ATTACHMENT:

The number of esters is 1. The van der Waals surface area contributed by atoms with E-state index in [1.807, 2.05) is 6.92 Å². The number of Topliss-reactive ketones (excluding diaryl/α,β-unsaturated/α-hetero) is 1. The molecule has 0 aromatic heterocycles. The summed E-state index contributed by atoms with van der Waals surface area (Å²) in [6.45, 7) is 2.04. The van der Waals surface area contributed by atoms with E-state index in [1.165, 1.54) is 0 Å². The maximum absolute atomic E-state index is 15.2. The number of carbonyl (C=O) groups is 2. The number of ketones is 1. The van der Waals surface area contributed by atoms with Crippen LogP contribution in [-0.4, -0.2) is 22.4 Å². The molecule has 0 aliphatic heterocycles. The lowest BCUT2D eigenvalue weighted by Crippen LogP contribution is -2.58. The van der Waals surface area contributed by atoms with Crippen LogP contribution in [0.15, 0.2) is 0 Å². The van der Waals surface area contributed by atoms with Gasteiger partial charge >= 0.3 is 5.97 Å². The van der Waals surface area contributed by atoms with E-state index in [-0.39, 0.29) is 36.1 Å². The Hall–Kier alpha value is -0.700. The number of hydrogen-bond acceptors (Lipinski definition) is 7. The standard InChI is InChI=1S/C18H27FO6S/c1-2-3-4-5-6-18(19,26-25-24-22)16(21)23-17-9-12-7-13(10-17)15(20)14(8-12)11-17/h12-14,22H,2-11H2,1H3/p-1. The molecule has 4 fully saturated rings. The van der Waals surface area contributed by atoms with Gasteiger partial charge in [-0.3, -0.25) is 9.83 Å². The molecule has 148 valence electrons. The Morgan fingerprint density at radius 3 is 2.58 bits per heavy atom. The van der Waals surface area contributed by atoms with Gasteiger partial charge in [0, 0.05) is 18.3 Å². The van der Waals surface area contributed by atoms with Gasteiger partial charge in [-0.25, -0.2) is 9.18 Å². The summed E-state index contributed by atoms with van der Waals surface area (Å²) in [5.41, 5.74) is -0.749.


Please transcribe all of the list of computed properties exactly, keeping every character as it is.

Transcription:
The number of esters is 1. The van der Waals surface area contributed by atoms with E-state index in [1.807, 2.05) is 6.92 Å². The number of Topliss-reactive ketones (excluding diaryl/α,β-unsaturated/α-hetero) is 1. The molecule has 0 aromatic heterocycles. The summed E-state index contributed by atoms with van der Waals surface area (Å²) in [6.45, 7) is 2.04. The van der Waals surface area contributed by atoms with E-state index in [1.165, 1.54) is 0 Å². The maximum absolute atomic E-state index is 15.2. The number of carbonyl (C=O) groups is 2. The number of ketones is 1. The van der Waals surface area contributed by atoms with Crippen LogP contribution in [-0.4, -0.2) is 22.4 Å². The molecule has 0 aliphatic heterocycles. The lowest BCUT2D eigenvalue weighted by Crippen LogP contribution is -2.58. The van der Waals surface area contributed by atoms with Crippen LogP contribution in [0.15, 0.2) is 0 Å². The van der Waals surface area contributed by atoms with Gasteiger partial charge >= 0.3 is 5.97 Å². The van der Waals surface area contributed by atoms with E-state index in [-0.39, 0.29) is 36.1 Å². The Hall–Kier alpha value is -0.700. The number of hydrogen-bond acceptors (Lipinski definition) is 7. The standard InChI is InChI=1S/C18H27FO6S/c1-2-3-4-5-6-18(19,26-25-24-22)16(21)23-17-9-12-7-13(10-17)15(20)14(8-12)11-17/h12-14,22H,2-11H2,1H3/p-1. The molecule has 4 fully saturated rings. The van der Waals surface area contributed by atoms with Gasteiger partial charge in [-0.3, -0.25) is 9.83 Å². The molecule has 148 valence electrons. The Morgan fingerprint density at radius 3 is 2.58 bits per heavy atom. The van der Waals surface area contributed by atoms with Gasteiger partial charge in [0, 0.05) is 18.3 Å². The van der Waals surface area contributed by atoms with Gasteiger partial charge in [-0.25, -0.2) is 9.18 Å². The summed E-state index contributed by atoms with van der Waals surface area (Å²) in [5.41, 5.74) is -0.749.